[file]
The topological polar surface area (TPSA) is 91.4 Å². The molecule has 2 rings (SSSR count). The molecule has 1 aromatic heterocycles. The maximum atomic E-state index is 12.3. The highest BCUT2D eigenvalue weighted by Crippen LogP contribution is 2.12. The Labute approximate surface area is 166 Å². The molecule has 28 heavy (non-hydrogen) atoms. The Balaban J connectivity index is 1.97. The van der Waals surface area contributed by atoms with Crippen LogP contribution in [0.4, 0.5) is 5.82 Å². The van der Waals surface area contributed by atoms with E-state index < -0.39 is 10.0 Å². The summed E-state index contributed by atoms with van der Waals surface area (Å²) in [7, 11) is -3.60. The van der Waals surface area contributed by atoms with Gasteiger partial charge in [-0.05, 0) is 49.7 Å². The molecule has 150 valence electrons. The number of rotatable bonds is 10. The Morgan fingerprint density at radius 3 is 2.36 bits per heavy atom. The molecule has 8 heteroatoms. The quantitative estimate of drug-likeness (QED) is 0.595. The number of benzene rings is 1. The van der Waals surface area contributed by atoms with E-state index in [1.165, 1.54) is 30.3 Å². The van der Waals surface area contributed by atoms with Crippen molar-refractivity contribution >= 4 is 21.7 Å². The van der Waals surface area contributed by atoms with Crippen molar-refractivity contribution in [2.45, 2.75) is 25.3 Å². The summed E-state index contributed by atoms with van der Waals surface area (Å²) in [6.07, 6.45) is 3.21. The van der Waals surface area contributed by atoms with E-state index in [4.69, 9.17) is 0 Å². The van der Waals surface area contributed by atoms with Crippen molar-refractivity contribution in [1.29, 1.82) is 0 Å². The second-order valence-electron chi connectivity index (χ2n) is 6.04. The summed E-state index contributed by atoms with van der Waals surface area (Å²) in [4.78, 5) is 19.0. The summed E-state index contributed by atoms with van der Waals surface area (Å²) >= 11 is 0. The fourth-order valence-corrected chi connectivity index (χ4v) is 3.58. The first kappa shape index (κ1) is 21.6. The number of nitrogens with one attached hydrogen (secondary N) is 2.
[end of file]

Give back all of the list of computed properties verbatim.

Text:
The topological polar surface area (TPSA) is 91.4 Å². The molecule has 2 rings (SSSR count). The molecule has 1 aromatic heterocycles. The maximum atomic E-state index is 12.3. The highest BCUT2D eigenvalue weighted by Crippen LogP contribution is 2.12. The Labute approximate surface area is 166 Å². The molecule has 28 heavy (non-hydrogen) atoms. The Balaban J connectivity index is 1.97. The van der Waals surface area contributed by atoms with Crippen LogP contribution in [0.4, 0.5) is 5.82 Å². The van der Waals surface area contributed by atoms with E-state index < -0.39 is 10.0 Å². The summed E-state index contributed by atoms with van der Waals surface area (Å²) in [7, 11) is -3.60. The van der Waals surface area contributed by atoms with Gasteiger partial charge in [-0.05, 0) is 49.7 Å². The molecule has 150 valence electrons. The number of rotatable bonds is 10. The Morgan fingerprint density at radius 3 is 2.36 bits per heavy atom. The molecule has 8 heteroatoms. The quantitative estimate of drug-likeness (QED) is 0.595. The number of benzene rings is 1. The van der Waals surface area contributed by atoms with E-state index in [1.165, 1.54) is 30.3 Å². The van der Waals surface area contributed by atoms with Crippen molar-refractivity contribution >= 4 is 21.7 Å². The van der Waals surface area contributed by atoms with Crippen molar-refractivity contribution in [2.45, 2.75) is 25.3 Å². The summed E-state index contributed by atoms with van der Waals surface area (Å²) in [6.07, 6.45) is 3.21. The van der Waals surface area contributed by atoms with E-state index in [4.69, 9.17) is 0 Å². The van der Waals surface area contributed by atoms with Crippen molar-refractivity contribution in [1.29, 1.82) is 0 Å². The second-order valence-electron chi connectivity index (χ2n) is 6.04. The summed E-state index contributed by atoms with van der Waals surface area (Å²) in [4.78, 5) is 19.0. The summed E-state index contributed by atoms with van der Waals surface area (Å²) >= 11 is 0. The fourth-order valence-corrected chi connectivity index (χ4v) is 3.58. The first kappa shape index (κ1) is 21.6. The number of nitrogens with one attached hydrogen (secondary N) is 2.